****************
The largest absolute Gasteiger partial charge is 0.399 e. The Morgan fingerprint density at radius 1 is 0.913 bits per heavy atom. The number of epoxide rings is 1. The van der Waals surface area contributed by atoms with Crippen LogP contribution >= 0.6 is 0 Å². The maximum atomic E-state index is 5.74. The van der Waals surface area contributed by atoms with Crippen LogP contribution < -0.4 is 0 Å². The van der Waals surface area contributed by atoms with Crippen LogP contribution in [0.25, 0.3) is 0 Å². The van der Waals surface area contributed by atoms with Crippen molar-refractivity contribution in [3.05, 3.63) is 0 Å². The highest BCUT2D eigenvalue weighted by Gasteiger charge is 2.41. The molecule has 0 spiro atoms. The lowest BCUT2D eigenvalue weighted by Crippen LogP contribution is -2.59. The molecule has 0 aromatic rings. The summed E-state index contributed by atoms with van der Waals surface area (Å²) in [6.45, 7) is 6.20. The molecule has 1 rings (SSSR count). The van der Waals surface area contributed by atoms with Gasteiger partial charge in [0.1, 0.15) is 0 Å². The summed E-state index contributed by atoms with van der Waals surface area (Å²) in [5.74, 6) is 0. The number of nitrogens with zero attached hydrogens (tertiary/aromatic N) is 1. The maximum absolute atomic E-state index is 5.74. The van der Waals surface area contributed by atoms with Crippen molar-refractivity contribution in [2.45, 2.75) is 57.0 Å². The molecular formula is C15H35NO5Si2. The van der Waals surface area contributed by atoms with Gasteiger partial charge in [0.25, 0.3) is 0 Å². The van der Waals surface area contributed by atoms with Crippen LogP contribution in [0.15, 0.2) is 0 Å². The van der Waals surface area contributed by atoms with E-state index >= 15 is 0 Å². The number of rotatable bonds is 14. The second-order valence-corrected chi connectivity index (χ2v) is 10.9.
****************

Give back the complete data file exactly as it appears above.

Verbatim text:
The largest absolute Gasteiger partial charge is 0.399 e. The Morgan fingerprint density at radius 1 is 0.913 bits per heavy atom. The number of epoxide rings is 1. The van der Waals surface area contributed by atoms with Crippen LogP contribution >= 0.6 is 0 Å². The maximum atomic E-state index is 5.74. The van der Waals surface area contributed by atoms with Crippen LogP contribution < -0.4 is 0 Å². The van der Waals surface area contributed by atoms with Crippen LogP contribution in [0.25, 0.3) is 0 Å². The van der Waals surface area contributed by atoms with Crippen molar-refractivity contribution in [3.05, 3.63) is 0 Å². The highest BCUT2D eigenvalue weighted by Gasteiger charge is 2.41. The molecule has 0 spiro atoms. The lowest BCUT2D eigenvalue weighted by Crippen LogP contribution is -2.59. The molecule has 0 aromatic rings. The summed E-state index contributed by atoms with van der Waals surface area (Å²) in [6.45, 7) is 6.20. The molecule has 1 rings (SSSR count). The van der Waals surface area contributed by atoms with Gasteiger partial charge in [0.1, 0.15) is 0 Å². The summed E-state index contributed by atoms with van der Waals surface area (Å²) in [5.74, 6) is 0. The number of nitrogens with zero attached hydrogens (tertiary/aromatic N) is 1. The maximum absolute atomic E-state index is 5.74. The van der Waals surface area contributed by atoms with Crippen molar-refractivity contribution in [2.45, 2.75) is 57.0 Å². The molecular formula is C15H35NO5Si2. The van der Waals surface area contributed by atoms with Gasteiger partial charge in [0.25, 0.3) is 0 Å². The van der Waals surface area contributed by atoms with Crippen LogP contribution in [0.15, 0.2) is 0 Å². The van der Waals surface area contributed by atoms with E-state index >= 15 is 0 Å². The number of rotatable bonds is 14. The second-order valence-corrected chi connectivity index (χ2v) is 10.9.